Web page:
“I can’t help you,” she said as the man pushed me out of his space. “Come back when you have the right forms.”
Shoved to the side, I closed my eyes and counted to ten, very conscious of Wayde sitting in one of the faded orange plastic chairs under the windows as he waited for me to realize the inevitable. The twentysomething Were was one of Takata’s security people, having more muscles than tattoos showing from around his casual jeans and black T-shirt, and the small, stocky man had a lot of tattoos. He’d shown up on my doorstep the last week of July, moving into the belfry despite my protests, a “birthday gift” from my mom and birth father/pop-star dad. Apparently they didn’t think I could keep myself safe anymore—which bothered me a lot. Sort of. Wayde had been on my mom’s payroll for nearly four months, and the anger had dulled.
My eyes opened, and seeing that I was still in this nightmare, I gave up. Head down, I gripped my birth certificate tighter and stomped to the bank of orange plastic chairs. Sure enough, Wayde was carefully staring at the ceiling, his feet spread wide and his arms over his chest as he snapped his gum and waited. He looked like a biker dude with his short, carefully trimmed orange-red beard and no mustache. Wayde hadn’t told me this was a lost cause, but his opinion was obvious. The man got paid whether he was playing chauffeur for me or camped out in the church’s belfry talking to the pixies.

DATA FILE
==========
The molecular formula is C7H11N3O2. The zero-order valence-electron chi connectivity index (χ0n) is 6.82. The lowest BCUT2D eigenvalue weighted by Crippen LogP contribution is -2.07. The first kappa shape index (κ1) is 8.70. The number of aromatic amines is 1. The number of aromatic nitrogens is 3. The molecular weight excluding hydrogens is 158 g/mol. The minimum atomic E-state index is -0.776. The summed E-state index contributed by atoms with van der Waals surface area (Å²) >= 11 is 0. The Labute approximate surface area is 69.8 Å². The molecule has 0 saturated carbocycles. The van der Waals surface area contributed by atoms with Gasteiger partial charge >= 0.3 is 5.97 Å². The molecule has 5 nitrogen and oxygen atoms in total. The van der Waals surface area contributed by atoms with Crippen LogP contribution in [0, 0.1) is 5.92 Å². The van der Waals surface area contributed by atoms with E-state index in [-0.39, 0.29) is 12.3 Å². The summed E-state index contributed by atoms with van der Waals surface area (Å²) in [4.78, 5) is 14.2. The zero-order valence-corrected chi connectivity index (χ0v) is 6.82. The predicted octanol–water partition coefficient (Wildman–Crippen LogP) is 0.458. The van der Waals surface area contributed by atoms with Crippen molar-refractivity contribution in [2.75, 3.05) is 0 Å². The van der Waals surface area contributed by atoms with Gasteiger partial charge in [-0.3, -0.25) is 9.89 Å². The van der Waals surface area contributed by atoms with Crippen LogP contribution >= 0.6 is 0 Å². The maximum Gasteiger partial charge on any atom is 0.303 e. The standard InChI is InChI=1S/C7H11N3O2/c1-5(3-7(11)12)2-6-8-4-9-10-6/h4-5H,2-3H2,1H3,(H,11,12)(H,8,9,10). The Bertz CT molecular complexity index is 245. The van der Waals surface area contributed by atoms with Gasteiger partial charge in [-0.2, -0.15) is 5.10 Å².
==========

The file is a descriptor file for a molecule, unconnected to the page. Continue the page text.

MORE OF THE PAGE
Seeing me approach, Wayde smiled infuriatingly, his biceps bulging as his arms crossed over his wide chest. “No good?” he asked in his Midwestern accent, as if he hadn’t heard the entire painful conversation.